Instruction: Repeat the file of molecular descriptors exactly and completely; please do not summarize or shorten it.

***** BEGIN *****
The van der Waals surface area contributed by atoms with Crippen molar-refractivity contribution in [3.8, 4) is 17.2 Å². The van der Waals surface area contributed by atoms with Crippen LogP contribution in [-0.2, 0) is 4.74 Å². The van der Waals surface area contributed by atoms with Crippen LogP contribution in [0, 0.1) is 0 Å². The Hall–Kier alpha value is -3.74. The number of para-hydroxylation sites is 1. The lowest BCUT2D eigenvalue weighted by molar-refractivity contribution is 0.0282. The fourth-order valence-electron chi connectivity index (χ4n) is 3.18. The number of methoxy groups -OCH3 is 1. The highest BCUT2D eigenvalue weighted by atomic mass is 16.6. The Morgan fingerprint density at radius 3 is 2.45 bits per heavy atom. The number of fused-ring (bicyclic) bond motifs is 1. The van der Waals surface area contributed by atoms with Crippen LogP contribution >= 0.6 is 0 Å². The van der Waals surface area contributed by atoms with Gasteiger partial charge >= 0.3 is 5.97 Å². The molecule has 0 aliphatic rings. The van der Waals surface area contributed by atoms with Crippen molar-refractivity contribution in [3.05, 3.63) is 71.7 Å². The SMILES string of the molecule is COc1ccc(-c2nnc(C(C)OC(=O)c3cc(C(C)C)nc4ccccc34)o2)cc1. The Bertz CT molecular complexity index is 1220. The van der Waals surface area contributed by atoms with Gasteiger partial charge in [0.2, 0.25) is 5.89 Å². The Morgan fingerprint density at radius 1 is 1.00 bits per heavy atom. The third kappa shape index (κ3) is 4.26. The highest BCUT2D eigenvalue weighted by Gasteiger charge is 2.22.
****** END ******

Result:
The van der Waals surface area contributed by atoms with Crippen molar-refractivity contribution in [3.8, 4) is 17.2 Å². The van der Waals surface area contributed by atoms with Crippen LogP contribution in [-0.2, 0) is 4.74 Å². The van der Waals surface area contributed by atoms with Crippen LogP contribution in [0, 0.1) is 0 Å². The Hall–Kier alpha value is -3.74. The number of para-hydroxylation sites is 1. The lowest BCUT2D eigenvalue weighted by molar-refractivity contribution is 0.0282. The fourth-order valence-electron chi connectivity index (χ4n) is 3.18. The number of methoxy groups -OCH3 is 1. The highest BCUT2D eigenvalue weighted by atomic mass is 16.6. The Morgan fingerprint density at radius 3 is 2.45 bits per heavy atom. The number of fused-ring (bicyclic) bond motifs is 1. The van der Waals surface area contributed by atoms with Crippen LogP contribution >= 0.6 is 0 Å². The van der Waals surface area contributed by atoms with Gasteiger partial charge >= 0.3 is 5.97 Å². The molecule has 0 aliphatic rings. The van der Waals surface area contributed by atoms with Crippen molar-refractivity contribution in [3.05, 3.63) is 71.7 Å². The SMILES string of the molecule is COc1ccc(-c2nnc(C(C)OC(=O)c3cc(C(C)C)nc4ccccc34)o2)cc1. The Bertz CT molecular complexity index is 1220. The van der Waals surface area contributed by atoms with Gasteiger partial charge in [0.2, 0.25) is 5.89 Å². The Morgan fingerprint density at radius 1 is 1.00 bits per heavy atom. The third kappa shape index (κ3) is 4.26. The highest BCUT2D eigenvalue weighted by Gasteiger charge is 2.22.